With the return of Napoleon, the establishment of the Fifteenth was increased by two troops, and three squadrons embarked at Cork, under Lieut.-Col. Dalrymple, landing in Ostend on the 19th May 1815. They immediately advanced up country, and were brigaded with the Seventh Hussars and the Second KGL Hussars under Maj.-Gen. Colquhoun Grant. On the 29th May the whole of the British Cavalry, under Lieut.-Gen. the Earl of Uxbridge, were reviewed by the Duke of Wellington, and Prince Blucher.
The Fifteenth were based on Ninove, where they carried out some drills and exercises on the following days, and on the Fifteenth June the regiment took part in the races set up by the Cavalry (in which the gold cup put up by Lord Uxbridge for a race of officers on their chargers was won by a Capt. Frazer, of the Seventh).
During that night the order to advance was given. The regiment commenced its march soon after daybreak, arriving at Quatre Bras in the evening, and bivouacked in the fields, with a piquet set on the Right of the Nivelles road. On the retreat from Quatre Bras the Fifteenth were attached to the right column of the British Cavalry, with left squadron forming the rearguard of the column. As the retreat progressed, Capt. Woodhouse's troop were involved in action just beyond the Nivelles road, protecting some wagons carrying wounded men which had been intercepted by the French, in company with about equal numbers of Thirteenth and German Hussars(6). A few French prisoners were taken.
From the moment the Cavalry had been disposed for the retreat they had been under a furious downpour, and this continued throughout the day, and the night which was spent, according to the adjutants journal, "cold and comfortless" in a rye field on the slopes before Mont St. Jean.
For more detail of the battle of Waterloo itself, from the perspective of the Fifteenth, the letters sent to Siborne by Lt.Col. Thackwell (who had been a captain at Waterloo), and Lt. Col. Lane (who had been a Lieutenant) shed considerable light:
Before I reply to your queries I had better here state that the squadrons of the Regiment were not more than from fifty-two to fifty-five files, including Officers (each), and that one squadron and a division of another were detached from the Regiment on the morning of the 18th of June, and did not rejoin, except for a short time, during the day. This detached body was posted in observation in front of the valley leading to Braine-la-Leud- , and as its operations were confined to skirmishing, its loss was trifling.
Answer - I beg to trace the formation of the Fifteenth Hussars at A in the plan; on its flanks were British Infantry in Square, but I am not certain of what Regiments, as part of Lord Hill's Corps from the second line were then in the first line; and I am not sure whether the site of the traced position is not a little too much in advance. The 13th Light Dragoons were either to the right or right rear of the Fifteenth, but as the troops were at the time closely concentrated in this part of the position, it was a difficult matter to distinguish particular Corps.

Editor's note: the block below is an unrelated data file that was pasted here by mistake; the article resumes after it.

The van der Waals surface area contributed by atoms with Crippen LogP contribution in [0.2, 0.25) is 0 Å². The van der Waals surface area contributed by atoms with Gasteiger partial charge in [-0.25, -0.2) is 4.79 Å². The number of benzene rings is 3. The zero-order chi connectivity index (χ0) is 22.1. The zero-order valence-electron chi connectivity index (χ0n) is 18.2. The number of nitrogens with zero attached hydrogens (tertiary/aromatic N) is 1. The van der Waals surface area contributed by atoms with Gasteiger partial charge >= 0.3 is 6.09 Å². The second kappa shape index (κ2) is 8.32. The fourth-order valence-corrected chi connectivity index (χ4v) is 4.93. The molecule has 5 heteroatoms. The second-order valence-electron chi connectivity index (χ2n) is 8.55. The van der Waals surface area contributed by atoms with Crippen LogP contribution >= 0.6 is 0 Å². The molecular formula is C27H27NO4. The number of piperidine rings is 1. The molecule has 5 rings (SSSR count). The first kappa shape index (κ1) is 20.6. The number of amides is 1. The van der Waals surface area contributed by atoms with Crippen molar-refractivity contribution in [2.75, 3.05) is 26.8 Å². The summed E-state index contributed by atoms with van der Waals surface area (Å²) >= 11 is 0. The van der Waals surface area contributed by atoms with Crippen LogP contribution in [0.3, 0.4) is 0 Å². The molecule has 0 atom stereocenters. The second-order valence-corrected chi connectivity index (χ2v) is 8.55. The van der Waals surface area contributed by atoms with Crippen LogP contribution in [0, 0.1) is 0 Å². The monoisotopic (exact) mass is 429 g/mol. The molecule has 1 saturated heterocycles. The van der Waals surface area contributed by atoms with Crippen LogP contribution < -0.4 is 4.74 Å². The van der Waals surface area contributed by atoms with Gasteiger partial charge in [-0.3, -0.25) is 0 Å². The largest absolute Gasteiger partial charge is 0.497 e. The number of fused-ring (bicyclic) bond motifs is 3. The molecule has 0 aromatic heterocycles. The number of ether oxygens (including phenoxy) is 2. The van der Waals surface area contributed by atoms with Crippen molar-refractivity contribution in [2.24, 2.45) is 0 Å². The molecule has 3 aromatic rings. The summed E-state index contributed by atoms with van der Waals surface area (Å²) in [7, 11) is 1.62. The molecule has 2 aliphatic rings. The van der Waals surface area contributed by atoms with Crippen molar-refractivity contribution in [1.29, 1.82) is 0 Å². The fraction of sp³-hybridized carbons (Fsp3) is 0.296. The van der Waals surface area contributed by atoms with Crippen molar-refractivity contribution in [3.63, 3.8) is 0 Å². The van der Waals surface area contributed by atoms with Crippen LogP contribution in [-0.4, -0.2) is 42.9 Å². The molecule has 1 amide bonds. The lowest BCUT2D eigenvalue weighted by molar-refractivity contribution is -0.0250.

Answer - at B I beg to trace, according to the best of my recollection, a body of about 1000 Infantry in square, supported by a large body of Curassiers and other Cavalry. This square was charged by three troops of the 15th Hussars, as it was halted and in fine order, a little before or about the time of the charge of the Imperial Guard; but as I was then severely wounded, I did not observe in what manner these troops were supported on their flanks, or how their retreat was conducted, but very large masses of Cavalry were in their rear
In the early part of the day the position of the main body of the 15th Hussars was, in the plan, at C, that of the right squadron at C2, and that of a piquet at C3; but after the battle had begun until about half past two p.m. it was at D; and for nearly an hour afterwards it was at E, whence it moved with the 13th Light Dragoons to about F, for the purpose of attacking 10 squadrons of Lancers posted in line in rear of a deep ravine at G. It then joined the right squadron of the Regiment, but owing to the impetuous attack of the French Cavalry on the right centre of the British position, the intended attack of the Lancers was given up, and the Regiment, leaving the right squadron where it was originally posted, retraced its steps to the vicinity of position A, and was immediately engaged in the attack, by charge and skirmishing, of Curassiers and other Cavalry, and this lasted until the enemy's Cavalry found it could make no lasting impression on this part of the position.
The enemy's Cavalry and Infantry moved in column in advance and retreat,the former being at about quarter distance,and I understand when the British Line advanced the three left troops of the 15th charged a body of Infantry as well as some Lancers.